Construction of luxury new-build flats in central London dropped by a quarter last year, with apartments housed in developments dubbed “posh ghost towers” struggling to sell.
New-build starts in the capital in 2017 dropped by 25.4% compared to 2016, according to research by the property experts Lorema and the luxury estate agents London Central Portfolio (LCP).
Ghost towers: half of new-build luxury London flats fail to sell
The number of new-build starts fell in seven of the 11 inner London boroughs in the research, with a 62% decline Southwark (where there has been significant development around Elephant and Castle), and 42% falls in Wandsworth (which includes the developments along the Thames in Battersea and Nine Elms) and Westminster. In total, new-build starts in the inner boroughs fell by 3,810 units.
Naomi Heaton, the chief executive of LCP, said developers were scaling back their ambitions after realising there is “a huge oversupply of over- commoditised new-build boxes” in the capital.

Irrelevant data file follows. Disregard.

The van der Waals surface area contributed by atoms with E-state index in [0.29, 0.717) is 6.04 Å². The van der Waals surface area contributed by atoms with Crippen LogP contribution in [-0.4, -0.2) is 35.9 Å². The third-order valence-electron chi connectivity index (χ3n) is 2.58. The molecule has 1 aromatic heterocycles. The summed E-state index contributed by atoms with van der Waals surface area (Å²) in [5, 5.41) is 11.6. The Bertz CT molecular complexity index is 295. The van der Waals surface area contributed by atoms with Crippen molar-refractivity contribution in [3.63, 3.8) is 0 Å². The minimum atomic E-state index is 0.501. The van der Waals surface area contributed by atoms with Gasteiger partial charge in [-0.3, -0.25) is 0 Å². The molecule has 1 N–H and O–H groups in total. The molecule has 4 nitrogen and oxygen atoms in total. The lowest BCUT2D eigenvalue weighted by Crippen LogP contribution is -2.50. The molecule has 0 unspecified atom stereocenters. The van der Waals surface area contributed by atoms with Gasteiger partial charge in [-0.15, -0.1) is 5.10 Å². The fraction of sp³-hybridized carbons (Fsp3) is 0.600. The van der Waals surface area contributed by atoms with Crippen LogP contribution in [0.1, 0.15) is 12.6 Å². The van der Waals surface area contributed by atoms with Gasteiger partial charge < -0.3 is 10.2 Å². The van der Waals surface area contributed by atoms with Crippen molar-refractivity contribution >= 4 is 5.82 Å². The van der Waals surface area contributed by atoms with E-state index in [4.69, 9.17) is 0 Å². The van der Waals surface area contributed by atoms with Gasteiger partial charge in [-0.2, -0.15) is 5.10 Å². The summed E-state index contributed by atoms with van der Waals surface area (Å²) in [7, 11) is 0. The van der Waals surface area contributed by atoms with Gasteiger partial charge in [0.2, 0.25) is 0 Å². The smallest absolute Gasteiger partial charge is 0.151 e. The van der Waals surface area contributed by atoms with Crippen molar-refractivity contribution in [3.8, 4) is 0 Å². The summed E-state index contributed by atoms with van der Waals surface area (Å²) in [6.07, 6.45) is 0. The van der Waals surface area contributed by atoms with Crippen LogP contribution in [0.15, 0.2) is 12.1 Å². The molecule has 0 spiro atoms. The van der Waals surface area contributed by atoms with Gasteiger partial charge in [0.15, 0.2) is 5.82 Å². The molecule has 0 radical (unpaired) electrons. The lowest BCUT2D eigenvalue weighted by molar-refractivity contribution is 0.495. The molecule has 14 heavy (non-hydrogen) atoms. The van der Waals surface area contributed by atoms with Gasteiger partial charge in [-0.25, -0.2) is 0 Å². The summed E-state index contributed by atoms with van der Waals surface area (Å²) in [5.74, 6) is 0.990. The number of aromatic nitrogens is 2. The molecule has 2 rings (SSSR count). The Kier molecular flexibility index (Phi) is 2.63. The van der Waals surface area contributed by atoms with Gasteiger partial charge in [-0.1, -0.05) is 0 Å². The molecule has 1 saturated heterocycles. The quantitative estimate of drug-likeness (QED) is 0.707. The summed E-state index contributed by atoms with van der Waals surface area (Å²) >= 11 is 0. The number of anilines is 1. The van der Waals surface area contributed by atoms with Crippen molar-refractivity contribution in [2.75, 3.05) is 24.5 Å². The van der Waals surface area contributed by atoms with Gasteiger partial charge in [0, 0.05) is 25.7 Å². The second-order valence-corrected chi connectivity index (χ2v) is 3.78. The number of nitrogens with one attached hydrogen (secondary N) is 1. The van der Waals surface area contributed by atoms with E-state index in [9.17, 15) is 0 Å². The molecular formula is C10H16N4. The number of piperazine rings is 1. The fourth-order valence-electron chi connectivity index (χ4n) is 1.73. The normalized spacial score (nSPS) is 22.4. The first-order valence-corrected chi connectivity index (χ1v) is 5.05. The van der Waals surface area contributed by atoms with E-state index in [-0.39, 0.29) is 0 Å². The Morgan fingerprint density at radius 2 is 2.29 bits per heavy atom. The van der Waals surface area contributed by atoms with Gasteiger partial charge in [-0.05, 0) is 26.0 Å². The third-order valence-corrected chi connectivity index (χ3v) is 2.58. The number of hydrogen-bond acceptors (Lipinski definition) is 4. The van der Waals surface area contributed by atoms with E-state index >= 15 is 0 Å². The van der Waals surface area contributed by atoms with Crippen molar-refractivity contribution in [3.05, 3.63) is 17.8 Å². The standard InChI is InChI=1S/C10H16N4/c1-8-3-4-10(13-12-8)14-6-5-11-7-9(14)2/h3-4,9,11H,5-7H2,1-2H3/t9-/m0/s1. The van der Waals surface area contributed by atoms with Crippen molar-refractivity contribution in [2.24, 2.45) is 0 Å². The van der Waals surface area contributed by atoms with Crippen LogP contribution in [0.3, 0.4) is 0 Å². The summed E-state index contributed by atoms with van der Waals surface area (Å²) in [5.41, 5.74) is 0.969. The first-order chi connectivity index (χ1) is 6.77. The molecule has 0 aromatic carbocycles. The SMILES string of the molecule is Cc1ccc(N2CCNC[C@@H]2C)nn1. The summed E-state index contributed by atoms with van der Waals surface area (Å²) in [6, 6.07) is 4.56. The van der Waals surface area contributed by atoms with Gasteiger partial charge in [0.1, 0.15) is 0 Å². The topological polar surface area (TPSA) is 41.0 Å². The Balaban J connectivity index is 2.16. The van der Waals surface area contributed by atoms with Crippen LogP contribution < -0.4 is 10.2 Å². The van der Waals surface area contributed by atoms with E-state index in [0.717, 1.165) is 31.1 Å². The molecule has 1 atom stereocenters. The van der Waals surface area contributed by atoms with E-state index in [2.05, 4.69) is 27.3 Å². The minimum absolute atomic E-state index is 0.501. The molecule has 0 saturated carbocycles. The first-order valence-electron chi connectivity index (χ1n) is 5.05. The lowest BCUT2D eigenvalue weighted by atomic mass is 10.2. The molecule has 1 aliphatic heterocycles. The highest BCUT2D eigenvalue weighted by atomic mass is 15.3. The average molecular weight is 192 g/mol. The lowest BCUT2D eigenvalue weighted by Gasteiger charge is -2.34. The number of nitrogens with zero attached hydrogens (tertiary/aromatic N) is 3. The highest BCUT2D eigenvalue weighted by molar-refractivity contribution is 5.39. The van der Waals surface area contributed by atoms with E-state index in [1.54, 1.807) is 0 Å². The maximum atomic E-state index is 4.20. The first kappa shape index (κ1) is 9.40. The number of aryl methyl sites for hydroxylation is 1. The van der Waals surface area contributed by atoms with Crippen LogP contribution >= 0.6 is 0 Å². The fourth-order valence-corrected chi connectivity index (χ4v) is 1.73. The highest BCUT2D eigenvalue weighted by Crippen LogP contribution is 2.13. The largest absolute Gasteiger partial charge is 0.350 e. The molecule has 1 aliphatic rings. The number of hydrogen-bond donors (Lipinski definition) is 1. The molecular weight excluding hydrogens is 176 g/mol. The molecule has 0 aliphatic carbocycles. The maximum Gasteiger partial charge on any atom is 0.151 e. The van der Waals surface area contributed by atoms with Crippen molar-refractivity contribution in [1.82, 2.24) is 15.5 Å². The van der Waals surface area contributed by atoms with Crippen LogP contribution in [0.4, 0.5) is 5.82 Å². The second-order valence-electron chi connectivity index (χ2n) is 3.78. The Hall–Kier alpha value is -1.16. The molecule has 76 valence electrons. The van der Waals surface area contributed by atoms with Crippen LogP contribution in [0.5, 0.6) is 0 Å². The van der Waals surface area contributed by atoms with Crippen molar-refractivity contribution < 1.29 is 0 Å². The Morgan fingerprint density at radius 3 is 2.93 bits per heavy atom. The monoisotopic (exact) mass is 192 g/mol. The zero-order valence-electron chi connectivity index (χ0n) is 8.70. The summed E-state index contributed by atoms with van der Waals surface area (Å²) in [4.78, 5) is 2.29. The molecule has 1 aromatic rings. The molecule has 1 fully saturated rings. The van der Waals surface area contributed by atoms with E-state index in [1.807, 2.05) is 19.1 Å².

“An awful lot of what was built was generic and overpriced and they struggled to sell it,” she said. “Historically a lot of properties would have been bought by overseas investors in the assumption that they could flip it and sell it on at a huge profit. But now there is huge nervousness following increases in stamp duty and the the impact of Brexit.”
The new figures come after the Guardian revealed that more than half of the 1,900 ultra-luxury £1m-plus apartments built in London last year failed to sell. Speaking in January, one property buying agent in the luxury sector, Henry Pryor, warned that the capital would be left with a legacy of “part-built posh ghost towers”. Builders have delayed work on an additional 13,800 units they had planned to build, according to the Lorema research.
Developers have slashed prices to shift stock but despite prices of luxury London properties falling by 14% from their 2014 peak, the number of £1m-plus sales has fallen by 24%, according to Coutts bank.
The number of 20-storey or higher blocks under construction in London has fallen by 32% from 46 in 2016 to 32 in 2017. The total number of flats in tower blocks has fallen from 8,200 to 5,500.